decided: May 29, 1975.
HAROLD W. JAMES
SPAULDING BAKERIES, INC. AND COMMONWEALTH OF PENNSYLVANIA. COMMONWEALTH OF PENNSYLVANIA, APPELLANT
Appeal from the Order of the Court of Common Pleas of Luzerne County in case of Harold W. James, Plaintiff, v. Spaulding Bakeries, Inc., Defendant, and Commonwealth of Pennsylvania, Occupational Disease Fund, Additional Defendant, No. 926 of 1974.
David A. Ody, Assistant Attorney General, with him Samuel C. Vary, Assistant Attorney General, for appellant.
Martin D. Cohn, with him Correale F. Stevens, and Laputka, Bayless, Ecker & Cohn, P.C., for appellee, James.
James P. Harris, Jr., with him Harris, Johnston & Maguire, for appellee, Spaulding Bakeries.
Judges Crumlish, Jr., Mencer and Rogers, sitting as a panel of three. Opinion by Judge Mencer.
[ 19 Pa. Commw. Page 360]
This is an appeal by the Commonwealth of Pennsylvania, Bureau of Occupational Injury and Disease Compensation, (Commonwealth) from an order of the Court of Common Pleas of Luzerne County affirming a decision of the Workmen's Compensation Appeal Board granting compensation for partial disability to Harold W. James (James).
[ 19 Pa. Commw. Page 361]
On July 1, 1971, James filed a claim petition under The Pennsylvania Occupational Disease Act (Act)*fn1 alleging that he had become totally disabled by "baker's asthma" as a result of his employment by Spaulding Bakeries, Inc., (Spaulding) in a hazardous occupation and, therefore, qualified for compensation under the provisions of Section 108(n) of the Act, added by the Act of February 28, 1956, P.L. (1955) 1095, § 1, 77 P.S. § 1208(n) (Supp. 1974-75). On November 24, 1972, James filed an amended claim petition adding the Commonwealth as a defendant under Section 301(g) of the Act, 77 P.S. 1401(g) (Supp. 1974-75).
Three hearings were then held on the claim petitions, after which a referee dismissed the first petition as a duplication and awarded James compensation for total disability on the amended petition. Spaulding and the Commonwealth both appealed this award to the Board, which subsequently amended the findings of fact, conclusions of law, and award of the referee to provide for compensation for partial disability only. The Commonwealth then appealed to the Court of Common Pleas of Luzerne County. The Court affirmed the decision of the Board, and the Commonwealth then brought the present appeal.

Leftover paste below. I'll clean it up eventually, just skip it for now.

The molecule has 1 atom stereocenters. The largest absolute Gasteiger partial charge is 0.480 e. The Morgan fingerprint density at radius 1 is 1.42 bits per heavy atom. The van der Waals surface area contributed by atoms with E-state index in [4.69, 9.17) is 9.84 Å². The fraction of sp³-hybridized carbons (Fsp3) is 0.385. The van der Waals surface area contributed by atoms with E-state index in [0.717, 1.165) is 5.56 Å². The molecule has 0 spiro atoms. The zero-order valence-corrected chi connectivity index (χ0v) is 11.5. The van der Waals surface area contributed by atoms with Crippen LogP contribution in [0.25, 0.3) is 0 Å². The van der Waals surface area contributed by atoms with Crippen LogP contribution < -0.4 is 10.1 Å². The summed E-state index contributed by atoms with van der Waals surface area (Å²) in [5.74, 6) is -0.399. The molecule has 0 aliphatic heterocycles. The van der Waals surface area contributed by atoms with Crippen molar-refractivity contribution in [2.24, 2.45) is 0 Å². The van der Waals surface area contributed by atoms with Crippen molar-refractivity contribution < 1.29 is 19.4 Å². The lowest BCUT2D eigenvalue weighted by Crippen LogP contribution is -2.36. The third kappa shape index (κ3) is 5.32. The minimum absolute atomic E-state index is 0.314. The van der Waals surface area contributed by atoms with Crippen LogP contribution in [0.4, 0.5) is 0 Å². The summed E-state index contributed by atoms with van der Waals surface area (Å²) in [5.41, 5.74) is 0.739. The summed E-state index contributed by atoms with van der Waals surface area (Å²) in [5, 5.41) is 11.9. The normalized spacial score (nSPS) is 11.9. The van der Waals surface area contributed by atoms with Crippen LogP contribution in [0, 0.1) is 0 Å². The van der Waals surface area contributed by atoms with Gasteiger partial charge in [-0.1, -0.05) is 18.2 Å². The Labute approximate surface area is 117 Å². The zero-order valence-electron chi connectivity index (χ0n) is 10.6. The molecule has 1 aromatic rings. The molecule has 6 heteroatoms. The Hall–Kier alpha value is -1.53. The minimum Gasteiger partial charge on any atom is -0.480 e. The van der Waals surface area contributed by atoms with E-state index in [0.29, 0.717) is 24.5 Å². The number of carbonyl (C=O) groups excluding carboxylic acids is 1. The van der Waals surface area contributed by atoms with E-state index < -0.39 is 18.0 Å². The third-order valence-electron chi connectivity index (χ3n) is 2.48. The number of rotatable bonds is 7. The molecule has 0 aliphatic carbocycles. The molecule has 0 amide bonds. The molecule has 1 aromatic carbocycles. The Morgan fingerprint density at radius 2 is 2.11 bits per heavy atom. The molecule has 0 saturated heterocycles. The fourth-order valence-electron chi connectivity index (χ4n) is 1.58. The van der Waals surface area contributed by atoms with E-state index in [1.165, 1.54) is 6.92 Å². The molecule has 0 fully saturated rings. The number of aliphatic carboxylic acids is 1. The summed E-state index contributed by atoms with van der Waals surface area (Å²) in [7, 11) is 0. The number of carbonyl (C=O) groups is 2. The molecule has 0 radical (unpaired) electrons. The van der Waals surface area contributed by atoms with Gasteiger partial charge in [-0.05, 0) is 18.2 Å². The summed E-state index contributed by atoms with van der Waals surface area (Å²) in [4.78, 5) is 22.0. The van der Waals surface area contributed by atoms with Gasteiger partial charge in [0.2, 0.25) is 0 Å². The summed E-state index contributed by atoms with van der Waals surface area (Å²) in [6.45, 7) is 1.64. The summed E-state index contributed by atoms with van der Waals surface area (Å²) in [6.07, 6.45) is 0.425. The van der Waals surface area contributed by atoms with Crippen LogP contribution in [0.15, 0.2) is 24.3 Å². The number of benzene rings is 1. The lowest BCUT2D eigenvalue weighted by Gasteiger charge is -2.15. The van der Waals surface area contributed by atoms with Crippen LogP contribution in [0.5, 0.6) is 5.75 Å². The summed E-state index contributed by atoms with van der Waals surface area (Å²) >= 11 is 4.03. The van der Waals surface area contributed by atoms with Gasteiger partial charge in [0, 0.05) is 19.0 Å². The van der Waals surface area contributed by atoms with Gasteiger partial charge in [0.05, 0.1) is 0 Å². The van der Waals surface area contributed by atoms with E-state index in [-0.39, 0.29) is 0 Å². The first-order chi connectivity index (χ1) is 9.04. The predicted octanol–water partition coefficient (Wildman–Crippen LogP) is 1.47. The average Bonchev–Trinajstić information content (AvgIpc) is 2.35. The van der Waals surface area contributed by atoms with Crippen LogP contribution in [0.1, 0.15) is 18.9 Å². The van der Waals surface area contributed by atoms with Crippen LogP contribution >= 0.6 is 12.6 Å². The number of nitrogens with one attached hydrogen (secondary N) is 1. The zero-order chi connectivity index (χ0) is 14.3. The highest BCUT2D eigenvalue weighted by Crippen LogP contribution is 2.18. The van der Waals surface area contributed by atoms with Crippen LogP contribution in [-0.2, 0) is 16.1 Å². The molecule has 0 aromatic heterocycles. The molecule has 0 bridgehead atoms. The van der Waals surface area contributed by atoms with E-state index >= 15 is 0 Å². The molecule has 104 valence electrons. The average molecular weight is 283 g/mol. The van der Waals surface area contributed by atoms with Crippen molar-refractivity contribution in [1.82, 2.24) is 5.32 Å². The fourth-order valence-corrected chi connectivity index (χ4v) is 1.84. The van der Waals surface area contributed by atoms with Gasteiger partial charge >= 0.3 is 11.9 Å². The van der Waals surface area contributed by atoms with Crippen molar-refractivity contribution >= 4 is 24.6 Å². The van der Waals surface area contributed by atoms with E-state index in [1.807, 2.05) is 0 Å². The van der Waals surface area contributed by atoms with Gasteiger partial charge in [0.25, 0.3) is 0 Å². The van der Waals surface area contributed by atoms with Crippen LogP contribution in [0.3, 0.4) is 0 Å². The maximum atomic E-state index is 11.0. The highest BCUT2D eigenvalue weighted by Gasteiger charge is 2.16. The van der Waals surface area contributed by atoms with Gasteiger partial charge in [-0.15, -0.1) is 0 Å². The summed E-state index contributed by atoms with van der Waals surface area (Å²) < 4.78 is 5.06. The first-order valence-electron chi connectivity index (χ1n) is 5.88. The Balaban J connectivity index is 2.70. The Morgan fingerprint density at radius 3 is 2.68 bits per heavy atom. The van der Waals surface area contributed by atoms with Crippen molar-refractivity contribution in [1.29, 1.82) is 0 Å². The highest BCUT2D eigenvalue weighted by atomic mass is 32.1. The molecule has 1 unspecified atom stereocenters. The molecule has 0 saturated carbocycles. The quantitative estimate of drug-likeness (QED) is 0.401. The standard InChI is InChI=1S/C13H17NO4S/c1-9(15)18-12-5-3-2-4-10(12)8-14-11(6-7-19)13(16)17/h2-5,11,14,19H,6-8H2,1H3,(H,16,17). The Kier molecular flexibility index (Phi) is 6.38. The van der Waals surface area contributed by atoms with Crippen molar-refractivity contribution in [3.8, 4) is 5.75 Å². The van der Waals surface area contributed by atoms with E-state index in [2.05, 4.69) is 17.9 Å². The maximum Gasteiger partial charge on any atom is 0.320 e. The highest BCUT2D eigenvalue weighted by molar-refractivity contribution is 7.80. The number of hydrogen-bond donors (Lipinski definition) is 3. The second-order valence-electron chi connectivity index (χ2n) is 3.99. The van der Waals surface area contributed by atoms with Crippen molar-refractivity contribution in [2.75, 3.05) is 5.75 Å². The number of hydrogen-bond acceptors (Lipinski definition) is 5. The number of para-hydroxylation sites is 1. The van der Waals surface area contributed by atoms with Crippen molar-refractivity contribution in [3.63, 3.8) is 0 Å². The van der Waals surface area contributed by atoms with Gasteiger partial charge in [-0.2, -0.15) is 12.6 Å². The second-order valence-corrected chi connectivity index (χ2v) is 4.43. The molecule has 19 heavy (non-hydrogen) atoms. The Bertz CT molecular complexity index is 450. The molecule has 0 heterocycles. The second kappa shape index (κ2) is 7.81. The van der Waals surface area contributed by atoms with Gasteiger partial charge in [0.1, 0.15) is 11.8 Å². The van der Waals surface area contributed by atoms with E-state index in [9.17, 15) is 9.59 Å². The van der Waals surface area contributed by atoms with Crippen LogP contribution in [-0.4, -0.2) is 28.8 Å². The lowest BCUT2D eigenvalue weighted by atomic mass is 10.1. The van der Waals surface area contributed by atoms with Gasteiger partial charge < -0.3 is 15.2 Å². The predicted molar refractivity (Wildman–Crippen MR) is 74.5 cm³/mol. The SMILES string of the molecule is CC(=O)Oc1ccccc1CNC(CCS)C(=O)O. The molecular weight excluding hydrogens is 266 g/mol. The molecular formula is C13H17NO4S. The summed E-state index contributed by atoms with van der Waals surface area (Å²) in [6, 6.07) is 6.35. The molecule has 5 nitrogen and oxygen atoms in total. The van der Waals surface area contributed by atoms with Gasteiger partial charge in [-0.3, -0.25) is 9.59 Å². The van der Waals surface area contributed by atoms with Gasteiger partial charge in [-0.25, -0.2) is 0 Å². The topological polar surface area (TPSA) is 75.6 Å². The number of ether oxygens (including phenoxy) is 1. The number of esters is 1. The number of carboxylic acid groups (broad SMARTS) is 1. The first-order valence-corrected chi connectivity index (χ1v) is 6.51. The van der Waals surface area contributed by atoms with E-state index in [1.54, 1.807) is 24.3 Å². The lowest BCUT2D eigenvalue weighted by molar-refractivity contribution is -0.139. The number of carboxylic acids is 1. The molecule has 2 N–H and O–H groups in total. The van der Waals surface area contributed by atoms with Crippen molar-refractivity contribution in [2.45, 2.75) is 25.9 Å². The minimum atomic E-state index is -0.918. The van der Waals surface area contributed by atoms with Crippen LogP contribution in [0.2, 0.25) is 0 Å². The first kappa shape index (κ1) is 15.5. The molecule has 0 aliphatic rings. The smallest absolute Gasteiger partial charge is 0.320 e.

The only argument advanced by the Commonwealth is that the referee, the Board, and the lower court all erred in awarding compensation because James failed to prove the elements entitling him to receive compensation for an occupational disease under Section 108(n). This section reads in pertinent part:
"The term 'occupational disease,' as used in this act, shall mean only the following diseases:
"(n) All other occupational diseases (1) to which the claimant is exposed by reason of his employment,
[ 19 Pa. Commw. Page 362]
and (2) which are peculiar to the industry or occupation, and (3) which are not common to the general population."
Unfortunately for James, three recent cases interpreting this section convince us that the Commonwealth is correct.
The Supreme Court announced in Utter v. Asten-Hill Mfg. Co., 453 Pa. 401, 410, 309 A.2d 583, 588 (1973), that under Section 108(n) "cancer can be an occupational disease, though it exists in the general public, if it may be shown by competent evidence that a claimant's cancer is peculiar to the claimant's occupation by its causes and the characteristics of its manifestation." (Emphasis added.) In Dunn v. Merck & Company, Inc., 12 Pa. Commonwealth Ct. 572, 317 A.2d 657 (1974), we stated that the Supreme Court's holding applied to all diseases existing in the general public, not just cancer, but held that the claimant was not entitled to compensation because he failed to prove that his disease of pulmonary fibrosis and emphysema was peculiar to his occupation in the characteristics of its manifestation. This holding was followed by our holding in Spaulding Bakeries, Inc. v. Williams, 14 Pa. Commonwealth Ct. 526, 323 A.2d 416 (1974), in which we found that the claimant had failed to prove that his disease of pulmonary fibrosis and emphysema was peculiar in the characteristics of its manifestation from that suffered by the general public.
We find that these three cases control the result in the present case. Here, James' medical expert, Dr. Herman L. Auerbach, testified that his studies showed that James' condition was consistent with a diagnosis of pulmonary fibrosis and emphysema. He later stated that James' disability was the result of a heart condition and the pulmonary fibrosis and emphysema of "baker's asthma" and that James had been contracting his disease as the result of working in the baking industry.
Viewing this testimony in a light most favorable to James, we find that it proves that James contracted his
[ 19 Pa. Commw. Page 363]
disease as a result of his lifetime employment in the baking industry and that his disease is, therefore, peculiar to his occupation by its causes. Unfortunately, the testimony given by Dr. Auerbach does not show that James' disease is peculiar to his occupation by the characteristics of its manifestation. In other words, there was no testimony presented which distinguished the characteristics of James' pulmonary fibrosis and emphysema from that suffered by the general public. See Utter, supra. The use of the term "baker's asthma" by Dr. Auerbach is not sufficient to provide this proof since, although it suggests a difference between James' disease and that suffered by the general public, it does not explain by reference to the different characteristics how Dr. Auerbach concluded that James had one and not the other.*fn2
We must conclude that this appeal is ruled by the holdings in Utter v. Asten-Hill Mfg. Co., supra, Dunn v. Merck & Company, Inc., supra, and Spaulding Bakeries, Inc. v. Williams, supra.